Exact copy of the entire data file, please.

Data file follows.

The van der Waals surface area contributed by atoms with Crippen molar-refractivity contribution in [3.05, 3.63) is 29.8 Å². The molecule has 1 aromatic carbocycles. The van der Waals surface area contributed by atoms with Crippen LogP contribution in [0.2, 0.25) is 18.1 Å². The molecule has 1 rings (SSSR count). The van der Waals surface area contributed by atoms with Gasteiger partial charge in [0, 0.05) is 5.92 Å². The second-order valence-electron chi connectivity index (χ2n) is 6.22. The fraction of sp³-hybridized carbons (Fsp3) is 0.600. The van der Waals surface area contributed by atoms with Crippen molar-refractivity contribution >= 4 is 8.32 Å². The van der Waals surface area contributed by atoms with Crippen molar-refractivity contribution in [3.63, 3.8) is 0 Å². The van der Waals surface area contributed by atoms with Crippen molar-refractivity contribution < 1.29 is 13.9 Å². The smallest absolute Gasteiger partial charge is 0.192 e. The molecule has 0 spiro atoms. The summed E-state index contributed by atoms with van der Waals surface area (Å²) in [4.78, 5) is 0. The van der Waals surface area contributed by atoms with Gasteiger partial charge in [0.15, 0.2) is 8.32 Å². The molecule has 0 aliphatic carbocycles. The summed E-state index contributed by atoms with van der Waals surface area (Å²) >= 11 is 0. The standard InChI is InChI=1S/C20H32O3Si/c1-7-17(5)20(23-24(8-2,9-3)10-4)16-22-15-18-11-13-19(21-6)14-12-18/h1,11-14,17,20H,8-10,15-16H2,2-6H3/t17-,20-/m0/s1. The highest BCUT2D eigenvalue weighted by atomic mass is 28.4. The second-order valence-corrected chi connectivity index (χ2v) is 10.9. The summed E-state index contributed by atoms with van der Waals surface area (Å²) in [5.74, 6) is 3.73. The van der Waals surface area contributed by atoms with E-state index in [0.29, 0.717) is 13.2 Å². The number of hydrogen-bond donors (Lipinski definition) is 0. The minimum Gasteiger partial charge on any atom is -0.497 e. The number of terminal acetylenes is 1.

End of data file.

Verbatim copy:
The van der Waals surface area contributed by atoms with Crippen molar-refractivity contribution in [3.05, 3.63) is 29.8 Å². The molecule has 1 aromatic carbocycles. The van der Waals surface area contributed by atoms with Crippen LogP contribution in [0.2, 0.25) is 18.1 Å². The molecule has 1 rings (SSSR count). The van der Waals surface area contributed by atoms with Gasteiger partial charge in [0, 0.05) is 5.92 Å². The second-order valence-electron chi connectivity index (χ2n) is 6.22. The fraction of sp³-hybridized carbons (Fsp3) is 0.600. The van der Waals surface area contributed by atoms with Crippen molar-refractivity contribution >= 4 is 8.32 Å². The van der Waals surface area contributed by atoms with Crippen molar-refractivity contribution in [3.63, 3.8) is 0 Å². The van der Waals surface area contributed by atoms with Crippen molar-refractivity contribution < 1.29 is 13.9 Å². The smallest absolute Gasteiger partial charge is 0.192 e. The molecule has 0 spiro atoms. The summed E-state index contributed by atoms with van der Waals surface area (Å²) in [4.78, 5) is 0. The van der Waals surface area contributed by atoms with Gasteiger partial charge in [0.15, 0.2) is 8.32 Å². The molecule has 0 aliphatic carbocycles. The summed E-state index contributed by atoms with van der Waals surface area (Å²) >= 11 is 0. The standard InChI is InChI=1S/C20H32O3Si/c1-7-17(5)20(23-24(8-2,9-3)10-4)16-22-15-18-11-13-19(21-6)14-12-18/h1,11-14,17,20H,8-10,15-16H2,2-6H3/t17-,20-/m0/s1. The highest BCUT2D eigenvalue weighted by atomic mass is 28.4. The second-order valence-corrected chi connectivity index (χ2v) is 10.9. The summed E-state index contributed by atoms with van der Waals surface area (Å²) in [5.74, 6) is 3.73. The van der Waals surface area contributed by atoms with E-state index in [0.29, 0.717) is 13.2 Å². The number of hydrogen-bond donors (Lipinski definition) is 0. The minimum Gasteiger partial charge on any atom is -0.497 e. The number of terminal acetylenes is 1.